Psoriasis continues to be a common skin condition, affecting 8 million Americans (which is about 2-3% of the population). Each year, about 150,000 new people hear the diagnosis of “psoriasis” from …
Psoriasis continues to be a common skin condition, affecting 8 million Americans (which is about 2-3% of the population). Each year, about 150,000 new people hear the diagnosis of “psoriasis” from their doctors; after which they will then navigate a long list of treatment options. Although many patients start out with topical treatments, it’s not uncommon for systemic (oral or injected medications) to be prescribed, especially for moderate or severe psoriasis.
Unfortunately, a substantial number of patients report that they don’t consider their current treatment plan to be optimal. This feedback comes from a health and wellness survey of 22,050 adults (of which 1,264 had psoriasis or psoriatic arthritis) that was recently published.
Results showed that 14.6% of patients with psoriasis reported using systemic therapy and 58.5% of psoriatic arthritis patients reported systemic therapy use. Of the patients in this study, one-third of those with severe symptoms had never discussed systemic treatment with their physicians. This indicates that many psoriasis patients seem to be not receiving optimal treatment; in fact, many survey respondents even noted dissatisfaction with their current treatment.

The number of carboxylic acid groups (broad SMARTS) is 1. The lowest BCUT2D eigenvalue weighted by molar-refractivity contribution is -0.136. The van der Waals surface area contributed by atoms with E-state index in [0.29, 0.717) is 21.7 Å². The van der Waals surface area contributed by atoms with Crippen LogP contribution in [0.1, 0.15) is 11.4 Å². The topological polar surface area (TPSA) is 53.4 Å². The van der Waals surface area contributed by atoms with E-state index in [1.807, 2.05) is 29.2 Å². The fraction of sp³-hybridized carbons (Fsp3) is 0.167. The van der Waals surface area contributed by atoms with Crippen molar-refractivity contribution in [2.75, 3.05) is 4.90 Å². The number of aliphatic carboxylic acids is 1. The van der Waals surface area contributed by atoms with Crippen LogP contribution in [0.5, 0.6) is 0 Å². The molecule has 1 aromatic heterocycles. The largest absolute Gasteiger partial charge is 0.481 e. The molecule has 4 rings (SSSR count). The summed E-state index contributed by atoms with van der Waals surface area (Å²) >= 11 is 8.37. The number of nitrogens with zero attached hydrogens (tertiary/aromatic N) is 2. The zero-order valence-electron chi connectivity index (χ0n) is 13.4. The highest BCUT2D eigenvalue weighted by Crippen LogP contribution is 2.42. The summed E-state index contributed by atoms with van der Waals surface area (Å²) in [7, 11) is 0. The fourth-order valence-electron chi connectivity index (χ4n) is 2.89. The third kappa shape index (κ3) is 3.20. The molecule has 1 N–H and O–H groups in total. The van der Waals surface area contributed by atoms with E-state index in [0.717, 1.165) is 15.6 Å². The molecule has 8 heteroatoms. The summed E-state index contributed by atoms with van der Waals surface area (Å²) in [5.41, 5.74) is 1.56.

The researchers of this study are not suggesting that every one of these patients should be switched to systemic treatment; but rather that more open discourse about treatment options would better determine the best treatment for each patient.
Interestingly, in another study, a different group of researchers took a look at patients with moderate psoriasis and noted that optimal treatment is also missing the mark in this group. It’s important to remember that even moderate psoriasis can seriously impact quality of life.
In this study of 136 patients with moderate plaque psoriasis, treatment with the systemic medication Otezla (apremilast) was effective at resolving symptoms according to skin examinations and a quality of life index, though the year-long follow up.
Researchers of both studies highlight the same take-away message: the importance of considering optimal treatment for psoriasis patients and specifically considering systemic treatments, even for those with less severe cases.
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